The primary reason organization engage in downsizing is to promote future, competitiveness. According to surveys, they do this by meeting five
 
Objectives :
 
1. Reducing costs. Labour is a large part of a company's total costs, so downsizing is an attractive place to start cutting costs. 
 
Facts [+] 
Aug-2015: Renault Nissan,India- Since struggling to increase in sales after market recovery, the company has decided to go for optimisation strategy by retrenching 1200 jobs from its workforce. Overall plant has 8000 employees with a plant capacity of 400000.

June 2014: Foxconn India announced layoffs/retrenchment to its employees due to continuous fall in business and fall in production since it is major supplier to Nokia India, which has been struggling to stand in its competitive market, subsequently it has started cutdown  in its production and its employees.

4/12/2012, London: British Airways
division planned to cut 400 cabin crew for the purpose of minimising cost due to slowdown in the economy. unlike other organisations, British airways opted for voluntary scheme to retrench its employees.
source:TOI

year 2012:The Indian telecom company Aircel, which has about 66 million customers and a pan-India 2G presence,  scale down operations in Madhya Pradesh, Punjab, Haryana, Rajasthan and Gujarat in its bid to cut costs and reallocate resources to profitable zones. The company has about 800 employees and 6 million customers in these five circles.

TOKYO, 2012: Sony's cellphone division planned to cut  nearly 1,000 jobs of its global workforce, mostly in Sweden by the next two fiscal years through March 2014.  Sony Mobile Communications said  the job cuts are an effort to reduce costs and boost profits. The Japanese electronics and entertainment company posted record losses for the fiscal year ended March-2012, battered by competition from Samsung Electronics Co and Apple Inc.

Zurich, Nov, 2012: SWISS airlines belongs to Lufthansa Germany airlines decided to cut almost 100 jobs in human resource, financial, sales departments as a cost cutting measure due increase in fuel cost and sluggish growth in market.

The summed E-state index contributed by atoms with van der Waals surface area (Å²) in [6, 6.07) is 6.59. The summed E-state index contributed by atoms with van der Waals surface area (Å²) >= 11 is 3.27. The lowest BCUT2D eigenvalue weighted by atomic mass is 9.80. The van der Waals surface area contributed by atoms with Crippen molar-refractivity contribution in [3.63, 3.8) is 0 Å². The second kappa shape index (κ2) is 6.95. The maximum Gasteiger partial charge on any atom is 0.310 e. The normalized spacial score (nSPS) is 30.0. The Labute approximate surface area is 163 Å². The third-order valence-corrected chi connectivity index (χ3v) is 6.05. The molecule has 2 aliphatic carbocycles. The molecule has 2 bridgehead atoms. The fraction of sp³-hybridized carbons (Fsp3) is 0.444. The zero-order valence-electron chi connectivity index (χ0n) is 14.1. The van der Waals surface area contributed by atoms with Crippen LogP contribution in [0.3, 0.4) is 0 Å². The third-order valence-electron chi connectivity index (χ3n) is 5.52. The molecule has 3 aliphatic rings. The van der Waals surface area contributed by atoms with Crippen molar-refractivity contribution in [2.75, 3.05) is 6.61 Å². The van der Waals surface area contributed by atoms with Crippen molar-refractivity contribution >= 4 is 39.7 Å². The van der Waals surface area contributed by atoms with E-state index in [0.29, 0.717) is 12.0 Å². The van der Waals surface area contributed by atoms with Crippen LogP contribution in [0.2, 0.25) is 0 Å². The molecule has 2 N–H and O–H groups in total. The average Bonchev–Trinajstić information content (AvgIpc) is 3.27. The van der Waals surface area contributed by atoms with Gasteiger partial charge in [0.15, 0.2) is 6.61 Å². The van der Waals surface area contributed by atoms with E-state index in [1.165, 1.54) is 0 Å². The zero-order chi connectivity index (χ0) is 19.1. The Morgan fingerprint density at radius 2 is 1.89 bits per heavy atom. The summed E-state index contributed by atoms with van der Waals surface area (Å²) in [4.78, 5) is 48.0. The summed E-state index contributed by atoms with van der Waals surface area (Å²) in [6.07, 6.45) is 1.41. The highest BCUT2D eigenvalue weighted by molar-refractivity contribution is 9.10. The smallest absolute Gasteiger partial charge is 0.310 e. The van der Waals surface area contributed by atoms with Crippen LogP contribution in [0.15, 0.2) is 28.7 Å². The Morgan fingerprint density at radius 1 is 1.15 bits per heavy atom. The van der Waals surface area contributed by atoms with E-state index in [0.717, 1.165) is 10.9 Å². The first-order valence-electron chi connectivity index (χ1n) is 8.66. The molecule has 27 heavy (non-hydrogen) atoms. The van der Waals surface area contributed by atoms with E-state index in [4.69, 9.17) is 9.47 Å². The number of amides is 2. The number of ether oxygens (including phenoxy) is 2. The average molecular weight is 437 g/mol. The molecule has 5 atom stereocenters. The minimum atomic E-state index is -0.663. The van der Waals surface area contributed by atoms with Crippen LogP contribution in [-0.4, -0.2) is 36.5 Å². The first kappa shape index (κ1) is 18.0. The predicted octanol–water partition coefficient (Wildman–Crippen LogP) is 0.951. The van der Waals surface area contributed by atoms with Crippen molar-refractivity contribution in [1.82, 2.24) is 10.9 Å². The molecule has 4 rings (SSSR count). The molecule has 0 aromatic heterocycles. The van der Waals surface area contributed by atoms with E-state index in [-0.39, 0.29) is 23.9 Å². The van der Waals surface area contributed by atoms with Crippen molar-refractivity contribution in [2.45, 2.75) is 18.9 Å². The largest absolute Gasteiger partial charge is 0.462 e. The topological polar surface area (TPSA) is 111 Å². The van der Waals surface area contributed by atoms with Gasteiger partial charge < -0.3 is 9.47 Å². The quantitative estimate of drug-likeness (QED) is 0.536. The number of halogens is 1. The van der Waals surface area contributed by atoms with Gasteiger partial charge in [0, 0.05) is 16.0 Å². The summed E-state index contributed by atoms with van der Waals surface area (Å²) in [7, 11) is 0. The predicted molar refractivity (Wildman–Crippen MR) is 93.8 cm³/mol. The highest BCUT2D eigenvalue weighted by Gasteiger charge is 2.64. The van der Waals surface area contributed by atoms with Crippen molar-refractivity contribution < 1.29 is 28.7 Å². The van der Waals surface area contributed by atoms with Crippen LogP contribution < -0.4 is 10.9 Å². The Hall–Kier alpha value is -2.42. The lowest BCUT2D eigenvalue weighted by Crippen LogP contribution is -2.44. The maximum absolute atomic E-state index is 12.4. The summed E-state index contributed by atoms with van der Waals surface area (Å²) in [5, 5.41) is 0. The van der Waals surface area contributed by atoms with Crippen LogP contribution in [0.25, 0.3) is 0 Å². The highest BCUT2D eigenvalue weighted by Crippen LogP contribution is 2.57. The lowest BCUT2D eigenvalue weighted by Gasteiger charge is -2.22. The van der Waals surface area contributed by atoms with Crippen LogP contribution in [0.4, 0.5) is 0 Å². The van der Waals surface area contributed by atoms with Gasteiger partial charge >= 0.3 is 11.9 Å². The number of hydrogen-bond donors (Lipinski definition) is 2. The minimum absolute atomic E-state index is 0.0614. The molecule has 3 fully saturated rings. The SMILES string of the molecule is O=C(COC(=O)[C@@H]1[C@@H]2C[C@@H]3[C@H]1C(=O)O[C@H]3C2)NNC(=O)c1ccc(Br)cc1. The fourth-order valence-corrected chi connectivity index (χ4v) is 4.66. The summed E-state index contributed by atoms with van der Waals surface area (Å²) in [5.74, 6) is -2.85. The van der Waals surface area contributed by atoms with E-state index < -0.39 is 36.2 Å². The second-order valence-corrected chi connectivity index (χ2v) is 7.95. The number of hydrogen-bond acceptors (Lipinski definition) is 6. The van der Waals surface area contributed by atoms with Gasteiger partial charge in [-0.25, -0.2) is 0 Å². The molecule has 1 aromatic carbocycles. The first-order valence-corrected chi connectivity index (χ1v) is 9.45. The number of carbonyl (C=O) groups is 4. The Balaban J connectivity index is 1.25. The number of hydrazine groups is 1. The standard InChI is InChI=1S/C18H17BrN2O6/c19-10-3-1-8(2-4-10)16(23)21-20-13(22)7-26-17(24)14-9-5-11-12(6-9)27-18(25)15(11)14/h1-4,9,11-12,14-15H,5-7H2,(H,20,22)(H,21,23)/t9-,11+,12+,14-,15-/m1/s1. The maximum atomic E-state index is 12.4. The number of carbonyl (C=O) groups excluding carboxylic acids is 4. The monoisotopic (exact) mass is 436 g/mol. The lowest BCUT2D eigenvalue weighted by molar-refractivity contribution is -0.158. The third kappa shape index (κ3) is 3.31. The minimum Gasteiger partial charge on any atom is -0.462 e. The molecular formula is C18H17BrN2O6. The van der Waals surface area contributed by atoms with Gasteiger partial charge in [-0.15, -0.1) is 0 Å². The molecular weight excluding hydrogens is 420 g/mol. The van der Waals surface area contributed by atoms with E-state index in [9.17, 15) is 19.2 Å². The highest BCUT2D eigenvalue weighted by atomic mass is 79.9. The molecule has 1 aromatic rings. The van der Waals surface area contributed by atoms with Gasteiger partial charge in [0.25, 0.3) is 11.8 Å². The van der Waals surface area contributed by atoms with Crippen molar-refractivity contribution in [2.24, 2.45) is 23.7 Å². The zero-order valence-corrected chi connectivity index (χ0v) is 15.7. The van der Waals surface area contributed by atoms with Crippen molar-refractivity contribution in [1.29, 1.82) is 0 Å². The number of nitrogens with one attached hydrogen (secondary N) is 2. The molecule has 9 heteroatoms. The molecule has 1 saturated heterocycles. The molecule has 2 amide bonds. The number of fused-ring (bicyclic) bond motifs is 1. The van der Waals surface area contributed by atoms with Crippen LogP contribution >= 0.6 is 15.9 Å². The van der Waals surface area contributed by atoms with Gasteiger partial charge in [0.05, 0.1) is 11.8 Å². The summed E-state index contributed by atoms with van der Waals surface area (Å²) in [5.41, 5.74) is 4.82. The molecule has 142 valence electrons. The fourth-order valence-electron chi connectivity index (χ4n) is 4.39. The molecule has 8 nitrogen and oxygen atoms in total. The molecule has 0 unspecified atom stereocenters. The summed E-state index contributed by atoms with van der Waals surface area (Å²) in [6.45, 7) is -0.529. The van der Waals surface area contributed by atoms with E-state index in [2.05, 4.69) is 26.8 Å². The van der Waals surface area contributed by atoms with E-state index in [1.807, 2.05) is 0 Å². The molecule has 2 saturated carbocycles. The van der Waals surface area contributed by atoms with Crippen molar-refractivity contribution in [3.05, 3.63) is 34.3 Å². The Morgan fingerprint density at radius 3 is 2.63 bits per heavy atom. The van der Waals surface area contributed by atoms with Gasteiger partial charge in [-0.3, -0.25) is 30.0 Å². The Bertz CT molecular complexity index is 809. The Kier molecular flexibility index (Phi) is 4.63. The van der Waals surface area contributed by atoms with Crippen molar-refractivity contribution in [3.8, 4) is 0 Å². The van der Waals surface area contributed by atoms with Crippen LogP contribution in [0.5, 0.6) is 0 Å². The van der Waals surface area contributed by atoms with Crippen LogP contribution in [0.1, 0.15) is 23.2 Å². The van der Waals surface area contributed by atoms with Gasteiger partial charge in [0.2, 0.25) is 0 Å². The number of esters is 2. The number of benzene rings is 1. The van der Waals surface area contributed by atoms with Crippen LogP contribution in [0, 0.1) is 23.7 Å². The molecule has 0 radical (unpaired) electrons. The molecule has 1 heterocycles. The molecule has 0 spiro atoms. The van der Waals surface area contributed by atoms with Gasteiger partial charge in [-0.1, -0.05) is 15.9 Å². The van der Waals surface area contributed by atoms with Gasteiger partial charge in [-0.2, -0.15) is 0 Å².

2. Replacing labour with technology. Closing outdated factories, automating, or introducing other technological changes reduces the need for labour. Often, the labour savings outweighs the cost of the new technology. 

Dec,2012: The United States based Citigroup bank planned to cut jobs, which can be replaced by way of automation as a measure for minimising expenses due to financial crisis and slowdown in the economy.
 
3. Mergers and acquisitions. When organizations combine, they often need less bureaucratic overhead, so they lay off managers and some professional staff members. After software maker Oracle Corporation acquired PeopleSoft, it laid off about 5,000 employees, almost one out of ten. It kept most of PeopleSoft's technical employees so that the company could continue meeting plans for product development and support, meaning the vulnerable positions were those involving administrative functions.

4. Drop in demand: when there is a situation of a drop in demand for goods or commodities produced by concerned organisation, to save cost of employees will be retrenched. TATA Steel in United Kingdom cut nearly 900 jobs due to drop in demand for steel in European market.
 
Facts [+] 

May 2012 Google Inc  acquired (buyout) Motorola Mobility for $12.5 billion, following this in August 2012 Google Inc cut 4000 jobs in the United States due to drop in its profits due to drop in sales and announced severance package costs about $275 million for the retrenched employees . Google stated that his decision was taken to minimise its costs and make business profitable in future. 
 
5. Moving to more economical locations. In recent years, British Columbia has been attractive to U.S. film and television production companies. Other moves, however, have shifted Canadian jobs to other countries. Celestica Inc. announced that it would close an electronics factory employing 700 people in the Montreal area. Celestica has been shifting operations from North America and Western Europe to low-cost Asian countries. 
 
Facts [+] 
Unilever to cut 500 jobs in Britain
 

LONDON: The Anglo-Dutch food and cosmetics giant Unilever planned to cut 500 jobs in Britain as part of a restructuring programme. The retrenchment would occur by the end of 2013, added the company whose brands include Lipton tea, Persil washing powder and Signal toothpaste. Unilever company has operations in more than 100 countries, employing over 171,000 employees.